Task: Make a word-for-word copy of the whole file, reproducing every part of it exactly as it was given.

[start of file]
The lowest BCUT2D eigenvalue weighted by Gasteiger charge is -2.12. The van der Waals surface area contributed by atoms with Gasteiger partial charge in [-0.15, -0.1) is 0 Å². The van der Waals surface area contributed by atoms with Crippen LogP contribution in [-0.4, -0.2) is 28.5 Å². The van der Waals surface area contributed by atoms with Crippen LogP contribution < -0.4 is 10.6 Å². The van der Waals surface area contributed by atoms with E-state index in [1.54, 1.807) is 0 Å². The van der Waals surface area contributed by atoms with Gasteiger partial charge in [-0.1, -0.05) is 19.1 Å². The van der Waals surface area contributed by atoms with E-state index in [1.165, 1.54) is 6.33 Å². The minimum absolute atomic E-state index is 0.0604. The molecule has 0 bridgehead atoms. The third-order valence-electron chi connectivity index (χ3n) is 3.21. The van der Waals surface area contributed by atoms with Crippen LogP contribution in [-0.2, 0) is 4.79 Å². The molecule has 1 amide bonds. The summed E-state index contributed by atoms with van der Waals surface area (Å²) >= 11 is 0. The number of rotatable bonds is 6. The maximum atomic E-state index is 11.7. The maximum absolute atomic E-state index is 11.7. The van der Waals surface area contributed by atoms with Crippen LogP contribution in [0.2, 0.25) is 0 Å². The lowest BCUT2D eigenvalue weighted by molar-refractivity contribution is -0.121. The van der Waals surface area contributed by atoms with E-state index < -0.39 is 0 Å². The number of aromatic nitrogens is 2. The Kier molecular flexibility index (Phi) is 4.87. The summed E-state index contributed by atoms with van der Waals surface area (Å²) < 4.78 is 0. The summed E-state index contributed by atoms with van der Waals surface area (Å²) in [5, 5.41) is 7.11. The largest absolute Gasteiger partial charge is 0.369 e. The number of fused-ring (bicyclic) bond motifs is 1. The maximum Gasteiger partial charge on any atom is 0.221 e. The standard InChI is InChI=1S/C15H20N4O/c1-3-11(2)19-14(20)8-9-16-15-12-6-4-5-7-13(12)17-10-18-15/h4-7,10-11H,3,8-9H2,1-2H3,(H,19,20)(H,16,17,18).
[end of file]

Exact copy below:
The lowest BCUT2D eigenvalue weighted by Gasteiger charge is -2.12. The van der Waals surface area contributed by atoms with Gasteiger partial charge in [-0.15, -0.1) is 0 Å². The van der Waals surface area contributed by atoms with Crippen LogP contribution in [-0.4, -0.2) is 28.5 Å². The van der Waals surface area contributed by atoms with Crippen LogP contribution < -0.4 is 10.6 Å². The van der Waals surface area contributed by atoms with E-state index in [1.54, 1.807) is 0 Å². The van der Waals surface area contributed by atoms with Gasteiger partial charge in [-0.1, -0.05) is 19.1 Å². The van der Waals surface area contributed by atoms with E-state index in [1.165, 1.54) is 6.33 Å². The minimum absolute atomic E-state index is 0.0604. The molecule has 0 bridgehead atoms. The third-order valence-electron chi connectivity index (χ3n) is 3.21. The van der Waals surface area contributed by atoms with Crippen LogP contribution in [-0.2, 0) is 4.79 Å². The molecule has 1 amide bonds. The summed E-state index contributed by atoms with van der Waals surface area (Å²) >= 11 is 0. The number of rotatable bonds is 6. The maximum atomic E-state index is 11.7. The maximum absolute atomic E-state index is 11.7. The van der Waals surface area contributed by atoms with Crippen LogP contribution in [0.2, 0.25) is 0 Å². The lowest BCUT2D eigenvalue weighted by molar-refractivity contribution is -0.121. The van der Waals surface area contributed by atoms with E-state index < -0.39 is 0 Å². The number of aromatic nitrogens is 2. The Kier molecular flexibility index (Phi) is 4.87. The summed E-state index contributed by atoms with van der Waals surface area (Å²) < 4.78 is 0. The summed E-state index contributed by atoms with van der Waals surface area (Å²) in [5, 5.41) is 7.11. The largest absolute Gasteiger partial charge is 0.369 e. The number of fused-ring (bicyclic) bond motifs is 1. The maximum Gasteiger partial charge on any atom is 0.221 e. The standard InChI is InChI=1S/C15H20N4O/c1-3-11(2)19-14(20)8-9-16-15-12-6-4-5-7-13(12)17-10-18-15/h4-7,10-11H,3,8-9H2,1-2H3,(H,19,20)(H,16,17,18).